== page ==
The malware uses NameCoin domain name servers. NameCoin is a decentralized name server system that provides extra privacy backed by blockchain technology. Except for the fact that the DNS client needs to use specific sets of NameCoin DNS servers, the overall operation is very similar to a normal DNS query. Because NameCoin uses blockchain technology, you can query the history of the domain name changes through blocks.

Figure 11. Malicious hostname DNS entry changes over time (https://namecha.in/name/d/vrubl)

Windows Defender ATP can provide visibility into the malwares network activities. The following alert process tree shows the malwares .bit domain resolution activity and, after that, the connections to the resolved C&C servers. You can also view other activities from the executable, for example, its connections to other servers using SMTP ports.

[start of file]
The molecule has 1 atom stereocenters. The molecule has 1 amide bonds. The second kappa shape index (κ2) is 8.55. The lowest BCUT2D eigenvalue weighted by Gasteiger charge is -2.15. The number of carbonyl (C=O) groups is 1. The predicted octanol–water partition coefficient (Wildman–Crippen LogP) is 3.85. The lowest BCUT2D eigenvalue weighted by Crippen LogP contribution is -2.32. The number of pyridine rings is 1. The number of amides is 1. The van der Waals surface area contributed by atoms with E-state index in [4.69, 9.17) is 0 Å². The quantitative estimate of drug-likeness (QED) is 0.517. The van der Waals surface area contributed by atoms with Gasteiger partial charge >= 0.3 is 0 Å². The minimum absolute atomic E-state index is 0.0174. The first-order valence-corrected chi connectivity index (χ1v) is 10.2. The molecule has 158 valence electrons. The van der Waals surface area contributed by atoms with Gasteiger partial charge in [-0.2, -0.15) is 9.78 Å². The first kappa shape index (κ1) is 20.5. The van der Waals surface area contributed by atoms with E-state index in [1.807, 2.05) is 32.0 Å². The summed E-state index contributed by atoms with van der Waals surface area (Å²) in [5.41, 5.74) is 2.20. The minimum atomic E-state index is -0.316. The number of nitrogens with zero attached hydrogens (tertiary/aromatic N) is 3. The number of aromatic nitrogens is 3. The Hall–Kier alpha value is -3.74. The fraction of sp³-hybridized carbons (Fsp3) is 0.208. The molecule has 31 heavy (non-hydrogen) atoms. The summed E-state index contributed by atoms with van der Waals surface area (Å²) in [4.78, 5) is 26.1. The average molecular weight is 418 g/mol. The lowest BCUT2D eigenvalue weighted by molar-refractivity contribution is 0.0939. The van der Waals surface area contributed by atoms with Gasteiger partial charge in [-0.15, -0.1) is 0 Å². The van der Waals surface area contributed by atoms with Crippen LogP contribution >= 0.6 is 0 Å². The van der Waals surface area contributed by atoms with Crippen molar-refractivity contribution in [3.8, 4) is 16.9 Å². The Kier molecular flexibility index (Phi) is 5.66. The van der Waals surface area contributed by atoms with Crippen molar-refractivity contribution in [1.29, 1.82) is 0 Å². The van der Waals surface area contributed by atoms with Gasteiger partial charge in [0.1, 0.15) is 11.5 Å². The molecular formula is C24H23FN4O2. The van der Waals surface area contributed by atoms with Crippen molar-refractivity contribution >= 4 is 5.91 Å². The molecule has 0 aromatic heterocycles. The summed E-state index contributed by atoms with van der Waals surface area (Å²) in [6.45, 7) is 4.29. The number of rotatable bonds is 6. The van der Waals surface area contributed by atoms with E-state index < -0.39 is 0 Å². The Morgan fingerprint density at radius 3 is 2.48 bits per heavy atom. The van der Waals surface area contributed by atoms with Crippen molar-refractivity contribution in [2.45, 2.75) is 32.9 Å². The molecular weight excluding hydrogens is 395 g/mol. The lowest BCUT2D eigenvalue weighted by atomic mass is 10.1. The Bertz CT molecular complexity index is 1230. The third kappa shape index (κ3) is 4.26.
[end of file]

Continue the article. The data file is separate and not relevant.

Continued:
Figure 12. Windows Defender ATP alert process tree showing C&C server connection through NameCoin server name resolution

The Windows Defender ATP advanced hunting feature, which is currently in preview, can be used to hunt down more malware samples that possibly abuse NameCoin servers. For example, the following query will let you view recent connections observed in the network. This can lead to extra insights on other threats that use the same NameCoin servers.

Figure 13. Advanced hunting for other threats using the same NameCoin servers